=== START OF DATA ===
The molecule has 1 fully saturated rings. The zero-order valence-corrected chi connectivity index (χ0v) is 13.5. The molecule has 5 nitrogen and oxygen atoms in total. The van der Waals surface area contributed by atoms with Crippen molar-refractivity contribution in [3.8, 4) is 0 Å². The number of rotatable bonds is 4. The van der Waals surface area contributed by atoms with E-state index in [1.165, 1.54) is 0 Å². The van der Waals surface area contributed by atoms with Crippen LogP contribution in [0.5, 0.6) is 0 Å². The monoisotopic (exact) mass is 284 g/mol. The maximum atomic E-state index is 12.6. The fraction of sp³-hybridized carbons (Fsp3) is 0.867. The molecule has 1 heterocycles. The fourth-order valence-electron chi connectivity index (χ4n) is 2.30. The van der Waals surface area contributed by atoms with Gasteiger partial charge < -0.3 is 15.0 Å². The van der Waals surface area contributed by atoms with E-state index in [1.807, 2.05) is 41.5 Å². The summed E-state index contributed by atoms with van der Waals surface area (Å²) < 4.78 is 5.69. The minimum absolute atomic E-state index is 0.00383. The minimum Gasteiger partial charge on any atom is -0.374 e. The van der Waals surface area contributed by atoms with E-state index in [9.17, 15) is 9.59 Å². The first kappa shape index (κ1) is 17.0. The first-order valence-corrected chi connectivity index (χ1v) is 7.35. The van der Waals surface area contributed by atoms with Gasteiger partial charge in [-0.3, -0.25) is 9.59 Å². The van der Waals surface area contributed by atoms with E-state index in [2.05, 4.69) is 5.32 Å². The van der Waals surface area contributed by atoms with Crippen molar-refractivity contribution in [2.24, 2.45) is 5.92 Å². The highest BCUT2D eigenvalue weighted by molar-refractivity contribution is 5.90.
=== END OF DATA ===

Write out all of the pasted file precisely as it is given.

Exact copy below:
The molecule has 1 fully saturated rings. The zero-order valence-corrected chi connectivity index (χ0v) is 13.5. The molecule has 5 nitrogen and oxygen atoms in total. The van der Waals surface area contributed by atoms with Crippen molar-refractivity contribution in [3.8, 4) is 0 Å². The number of rotatable bonds is 4. The van der Waals surface area contributed by atoms with E-state index in [1.165, 1.54) is 0 Å². The van der Waals surface area contributed by atoms with Crippen LogP contribution in [0.5, 0.6) is 0 Å². The monoisotopic (exact) mass is 284 g/mol. The maximum atomic E-state index is 12.6. The fraction of sp³-hybridized carbons (Fsp3) is 0.867. The molecule has 1 heterocycles. The fourth-order valence-electron chi connectivity index (χ4n) is 2.30. The van der Waals surface area contributed by atoms with Gasteiger partial charge < -0.3 is 15.0 Å². The van der Waals surface area contributed by atoms with E-state index in [1.807, 2.05) is 41.5 Å². The summed E-state index contributed by atoms with van der Waals surface area (Å²) < 4.78 is 5.69. The minimum absolute atomic E-state index is 0.00383. The minimum Gasteiger partial charge on any atom is -0.374 e. The van der Waals surface area contributed by atoms with E-state index in [9.17, 15) is 9.59 Å². The first kappa shape index (κ1) is 17.0. The first-order valence-corrected chi connectivity index (χ1v) is 7.35. The van der Waals surface area contributed by atoms with Gasteiger partial charge in [-0.3, -0.25) is 9.59 Å². The van der Waals surface area contributed by atoms with E-state index in [2.05, 4.69) is 5.32 Å². The van der Waals surface area contributed by atoms with Crippen molar-refractivity contribution in [2.24, 2.45) is 5.92 Å². The highest BCUT2D eigenvalue weighted by molar-refractivity contribution is 5.90.